James Alan Bland (October 22, 1854 - May 5, 1911), also known as Jimmy Bland, was an American musician, song writer, and minstrel performer. He is best known for the song "Carry Me Back to Old Virginny" which was the official State Song of Virginia from 1940 to 1997.
|Criteria||African American, Music & Theater, Performers|
|Designated||September 26, 1961|
|Location||Bryn Mawr Ave. & W Rock Hill Rd., at Merion Meml. Park entrance, Bala Cynwyd|
|Marker Text||Buried in this cemetery is the famous minstrel, composer of "Carry Me Back to Old Virginny" and many other songs. Born on Long Island in 1854, he traveled widely but died in obscurity at Philadelphia in 1911.|
Bland was one of eight children born in Flushing, New York, to a free family. His father was one of the first African Americans to graduate college (Oberlin College, 1845). Beginning with an $8 banjo purchased by his father, he began performing professionally by age 14.
Bland was educated in Washington, DC and graduated from Howard University in 1873. He wrote over 700 songs, including "In the Morning in the Bright Light" (1879), "In the Evening by the Moonlight" (1879), "Oh! Dem Golden Slippers" (1879) (the theme song for the long-running Philadelphia Mummers Parade), "Hand Me Down My Walking Cane" (1880) and "De Golden Wedding" (1880). His best-known song is "Carry Me Back to Old Virginny" (1878), which, in a slightly modified form, was the official State Song of Virginia from 1940 to 1997. It was retired and designated "state song emeritus" in the latter year because of controversy over its lyrics.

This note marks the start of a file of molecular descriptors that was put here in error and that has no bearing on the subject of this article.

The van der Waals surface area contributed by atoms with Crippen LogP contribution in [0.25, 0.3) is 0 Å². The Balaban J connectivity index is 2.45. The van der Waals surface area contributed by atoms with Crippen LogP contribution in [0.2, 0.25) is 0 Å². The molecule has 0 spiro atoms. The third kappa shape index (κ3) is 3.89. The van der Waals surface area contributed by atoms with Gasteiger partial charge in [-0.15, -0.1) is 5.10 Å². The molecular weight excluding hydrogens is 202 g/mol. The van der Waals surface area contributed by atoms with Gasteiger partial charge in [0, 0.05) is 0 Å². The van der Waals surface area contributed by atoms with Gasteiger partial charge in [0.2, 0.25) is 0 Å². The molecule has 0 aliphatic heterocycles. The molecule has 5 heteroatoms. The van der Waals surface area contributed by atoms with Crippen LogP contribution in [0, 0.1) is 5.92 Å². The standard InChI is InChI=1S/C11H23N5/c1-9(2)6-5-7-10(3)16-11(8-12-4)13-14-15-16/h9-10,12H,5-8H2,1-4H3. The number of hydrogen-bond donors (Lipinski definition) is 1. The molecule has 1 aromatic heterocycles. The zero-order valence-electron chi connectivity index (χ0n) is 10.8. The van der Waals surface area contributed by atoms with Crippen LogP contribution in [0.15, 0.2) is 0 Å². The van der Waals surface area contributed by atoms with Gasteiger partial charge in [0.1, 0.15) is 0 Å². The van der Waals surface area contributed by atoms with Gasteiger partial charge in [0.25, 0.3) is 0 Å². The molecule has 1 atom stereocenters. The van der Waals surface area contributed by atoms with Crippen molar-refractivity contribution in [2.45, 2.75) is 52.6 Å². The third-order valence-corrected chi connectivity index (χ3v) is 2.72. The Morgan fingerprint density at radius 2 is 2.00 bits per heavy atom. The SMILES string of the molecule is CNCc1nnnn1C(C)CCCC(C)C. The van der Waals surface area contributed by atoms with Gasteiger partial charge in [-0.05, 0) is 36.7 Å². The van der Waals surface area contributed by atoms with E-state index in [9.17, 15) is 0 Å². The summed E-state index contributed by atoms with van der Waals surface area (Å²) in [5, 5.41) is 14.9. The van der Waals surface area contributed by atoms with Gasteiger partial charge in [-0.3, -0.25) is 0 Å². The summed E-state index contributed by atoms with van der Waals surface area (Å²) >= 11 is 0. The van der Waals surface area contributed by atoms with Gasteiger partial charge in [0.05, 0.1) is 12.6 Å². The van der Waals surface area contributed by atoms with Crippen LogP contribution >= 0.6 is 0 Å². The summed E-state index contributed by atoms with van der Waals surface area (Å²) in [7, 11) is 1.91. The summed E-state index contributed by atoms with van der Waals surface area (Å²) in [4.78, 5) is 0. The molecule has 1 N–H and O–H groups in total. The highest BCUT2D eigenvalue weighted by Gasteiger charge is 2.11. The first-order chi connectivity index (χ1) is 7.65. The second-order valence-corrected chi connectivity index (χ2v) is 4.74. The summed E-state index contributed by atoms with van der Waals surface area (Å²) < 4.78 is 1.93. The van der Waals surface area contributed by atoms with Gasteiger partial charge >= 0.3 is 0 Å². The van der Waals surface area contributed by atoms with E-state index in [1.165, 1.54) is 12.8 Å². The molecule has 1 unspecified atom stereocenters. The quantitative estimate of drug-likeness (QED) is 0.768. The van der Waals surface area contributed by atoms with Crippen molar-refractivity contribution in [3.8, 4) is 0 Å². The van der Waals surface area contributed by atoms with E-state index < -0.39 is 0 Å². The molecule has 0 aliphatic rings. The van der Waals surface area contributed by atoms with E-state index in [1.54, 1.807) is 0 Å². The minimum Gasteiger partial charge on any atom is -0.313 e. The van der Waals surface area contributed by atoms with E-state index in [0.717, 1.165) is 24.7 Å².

Often called "The World's Greatest Minstrel Man", Bland toured the United States, as well as Europe. Bland's earliest recorded minstrel performance was with the Original Black Diamonds of Boston in 1875. Beginning in 1881, he spent 20 years in London before returning to the United States. Bland toured Europe in the early 1880s with Haverly's Genuine Colored Minstrels and remained in England to perform as a singer/banjo player without blackface. Appearing as "The Prince of Negro Songwriters," he was invited to give command performances for Queen Victoria and the Prince of Wales. Music historian Alec Wilder calls Bland the black writer who "broke down the barriers to white music publishers' offices." Bland was one of the most prolific minstrel composers of all time; he is reputed to have written over six hundred songs, though only about fifty were published under his name.
James A. Bland spent his later years in obscurity. He died from tuberculosis May 5, 1911, in Philadelphia, Pennsylvania. Bland was buried in an unmarked grave without a funeral at Merion Memorial Park, Bala Cynwyd, Pennsylvania.
In 1939, his grave was found by American Society of Composers, Authors and Publishers (ASCAP) with the assistance of the editor of The Etude magazine, James Francis Cooke. His grave was landscaped and a monument was erected. The Lions Club of Virginia also assisted in this effort.
The Lions Clubs of Virginia sponsor a music contest for school students called the "Bland Contest" in honor of James A. Bland. The Annual Bland Music Scholarships Program was established in 1948 to assist and promote cultural and educational opportunities for the musically talented youth of Virginia.
James Bland was inducted into the Songwriters Hall of Fame in 1970. A housing project in Flushing, Queens, is named after him. A separate housing project in Alexandria, Virginia, is also named for Bland.